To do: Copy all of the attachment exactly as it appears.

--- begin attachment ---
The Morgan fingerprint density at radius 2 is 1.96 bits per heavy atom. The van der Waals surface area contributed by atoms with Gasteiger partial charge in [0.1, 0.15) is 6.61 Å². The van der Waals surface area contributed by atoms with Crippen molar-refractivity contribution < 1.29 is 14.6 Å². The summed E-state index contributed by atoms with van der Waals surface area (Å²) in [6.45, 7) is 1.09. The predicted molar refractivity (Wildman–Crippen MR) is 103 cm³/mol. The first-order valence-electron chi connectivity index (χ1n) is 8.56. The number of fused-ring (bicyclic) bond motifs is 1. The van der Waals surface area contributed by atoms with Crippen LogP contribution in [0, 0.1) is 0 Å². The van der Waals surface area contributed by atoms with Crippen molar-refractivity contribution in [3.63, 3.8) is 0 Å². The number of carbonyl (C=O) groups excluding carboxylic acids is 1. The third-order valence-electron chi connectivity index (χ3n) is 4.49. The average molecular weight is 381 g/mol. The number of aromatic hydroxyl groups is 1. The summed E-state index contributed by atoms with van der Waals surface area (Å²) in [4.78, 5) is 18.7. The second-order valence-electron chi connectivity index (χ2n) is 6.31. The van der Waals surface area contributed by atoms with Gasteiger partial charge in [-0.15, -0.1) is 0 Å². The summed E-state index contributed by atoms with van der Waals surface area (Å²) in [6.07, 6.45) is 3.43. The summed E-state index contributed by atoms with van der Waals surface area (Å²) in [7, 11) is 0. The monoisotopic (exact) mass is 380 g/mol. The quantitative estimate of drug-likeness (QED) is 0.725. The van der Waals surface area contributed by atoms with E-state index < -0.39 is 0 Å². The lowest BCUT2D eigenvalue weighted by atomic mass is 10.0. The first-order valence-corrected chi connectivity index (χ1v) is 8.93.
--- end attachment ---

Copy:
The Morgan fingerprint density at radius 2 is 1.96 bits per heavy atom. The van der Waals surface area contributed by atoms with Gasteiger partial charge in [0.1, 0.15) is 6.61 Å². The van der Waals surface area contributed by atoms with Crippen molar-refractivity contribution < 1.29 is 14.6 Å². The summed E-state index contributed by atoms with van der Waals surface area (Å²) in [6.45, 7) is 1.09. The predicted molar refractivity (Wildman–Crippen MR) is 103 cm³/mol. The first-order valence-electron chi connectivity index (χ1n) is 8.56. The number of fused-ring (bicyclic) bond motifs is 1. The van der Waals surface area contributed by atoms with Crippen LogP contribution in [0, 0.1) is 0 Å². The van der Waals surface area contributed by atoms with Crippen molar-refractivity contribution in [3.63, 3.8) is 0 Å². The number of carbonyl (C=O) groups excluding carboxylic acids is 1. The third-order valence-electron chi connectivity index (χ3n) is 4.49. The average molecular weight is 381 g/mol. The number of aromatic hydroxyl groups is 1. The summed E-state index contributed by atoms with van der Waals surface area (Å²) in [4.78, 5) is 18.7. The second-order valence-electron chi connectivity index (χ2n) is 6.31. The van der Waals surface area contributed by atoms with Gasteiger partial charge in [-0.15, -0.1) is 0 Å². The summed E-state index contributed by atoms with van der Waals surface area (Å²) in [6.07, 6.45) is 3.43. The summed E-state index contributed by atoms with van der Waals surface area (Å²) in [7, 11) is 0. The monoisotopic (exact) mass is 380 g/mol. The quantitative estimate of drug-likeness (QED) is 0.725. The van der Waals surface area contributed by atoms with E-state index < -0.39 is 0 Å². The lowest BCUT2D eigenvalue weighted by atomic mass is 10.0. The first-order valence-corrected chi connectivity index (χ1v) is 8.93.